Posted by: Jules Birch09/08/2011
Trying to make sense of the riots is as tough for anyone as it seems to be for David Cameron and Boris Johnson.
Yes, the looting, the violence, the arson have to be condemned and yes the perpetrators have to be tracked down.
Yes, there’s a wider social context too. It seems no coincidence that the riots have happened in parts of London where deprivation is surrounded by affluence. Or that young people raised in a culture that values consumer aspiration above everything else should target the shops that have the merchandise.
But neither response seems enough on its own and even a combination of the two seems like a trite new version of tough on crime, tough on the causes of crime. How can you make sense of something senseless?
I wasn’t in London yesterday but the TV news pictures took me right down to the summer of 1981, when riots spread within cities and from city to city (and were far more widespread than they have been so far this time around).
As shopkeepers boarded their shops in fear of the night ahead, commuters rushed home early and groups of youths hung around waiting for it all to kick off, the sense then was of a society and normal rules that had broken down, of a political elite completely out of touch with what was happening in the inner cities and of a police force that was part of the problem and struggling to be part of the solution.
Flash forward 30 years, and it seems clear that the police and the politicians have got things badly wrong. As Chris Gilson explains on the LSE politics blog, history should have told them that protests over heavy policing, and especially a police shooting, could trigger a riot.
Think Paris in 2005 and Los Angeles in 1992. Or think back to the other Tottenham riot, at Broadwater Farm in 1985, when the death of Cynthia Jarrett during a police seach of her home led to a terrible riot and the death of PC Keith Blakelock.
In one of the best blogs on the riots I’ve seen anywhere, Steve Hilditch what it felt like next morning on Red Brick:
‘Talking our way through hundreds of riot police, three of us opened the Broadwater farm Neighbourhood Office at 7am the following morning, dealing with many terrified people. Teams of council staff arrived spontaneously and began the clean up. Shops and cars had been burned out but there was remarkably little damage to the residential parts of the estate – extraordinarily, the glaziers were hardly needed – although the impact on residents’ morale was palpable.’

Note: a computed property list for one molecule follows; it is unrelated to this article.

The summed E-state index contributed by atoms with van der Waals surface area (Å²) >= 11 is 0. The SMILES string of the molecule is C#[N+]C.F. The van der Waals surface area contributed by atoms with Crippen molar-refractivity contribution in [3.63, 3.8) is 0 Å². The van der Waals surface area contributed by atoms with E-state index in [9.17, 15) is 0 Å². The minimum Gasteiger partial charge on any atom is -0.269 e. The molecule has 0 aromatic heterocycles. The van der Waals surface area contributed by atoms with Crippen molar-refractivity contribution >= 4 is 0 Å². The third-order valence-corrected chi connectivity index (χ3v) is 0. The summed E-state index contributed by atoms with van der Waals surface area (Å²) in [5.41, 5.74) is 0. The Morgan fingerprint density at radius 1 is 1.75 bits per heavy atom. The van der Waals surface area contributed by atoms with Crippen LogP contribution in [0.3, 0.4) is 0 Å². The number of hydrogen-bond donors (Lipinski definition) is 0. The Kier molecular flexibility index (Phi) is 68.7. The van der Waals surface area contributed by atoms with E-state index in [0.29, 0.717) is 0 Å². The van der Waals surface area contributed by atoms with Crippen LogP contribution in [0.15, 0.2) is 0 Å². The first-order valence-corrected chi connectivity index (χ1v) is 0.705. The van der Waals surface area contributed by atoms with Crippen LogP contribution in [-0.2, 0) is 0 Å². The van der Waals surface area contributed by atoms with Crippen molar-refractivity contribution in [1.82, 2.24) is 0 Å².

Back in 2011, I’d seen the riots around the Pembury Estate in Hackney feature prominently on last night’s TV news. Inside Housing’s story today has a small message of hope that the estate was largely untouched by the violence all around it but also a sense of foreboding with Peabody pulling its staff out for fear of more rioting tonight.
Franklyn Addo, the Pembury resident who famously turned down a place at Cambridge, has a slightly different take on the Guardian’s Comment is Free. He tells of an estate that was once plagued by crime.
‘But anyone living here will be able to testify that over the last five years, the area has improved significantly and has become safer to walk through and live in. The local council was committed to providing funding for youth clubs and other regenerative schemes to deter young people from engaging in criminal activities, which contributed to the area improving greatly over time.
‘The events this week will undo years of work to regenerate the estate and restore the confidence of residents in their safety. Early on Tuesday morning, the estate resembled a desolate wasteland.’
He concludes that it will take millions of pounds to restore the damage caused in affected areas and years to rebuild community solidarity and trust. ‘Unfortunately, the mental scars and the afflictions of those who have been injured, those whose homes have been destroyed and those whose livelihoods have been adversely affected by these wholly unacceptable events, may never fully heal.’
The 1981 riots provoked just as much outrage and just as many calls for a police crackdown too. But even Margaret Thatcher knew that it was about the victims too and that more was needed in the inner cities.
The 2011 riots are happening only a few miles from the homes of the political and financial elite of this country but the gap between them and the deprived communities of London is now a million miles further away than it was then.
From Inside edge
Housing commentator Jules Birch puts the latest news in context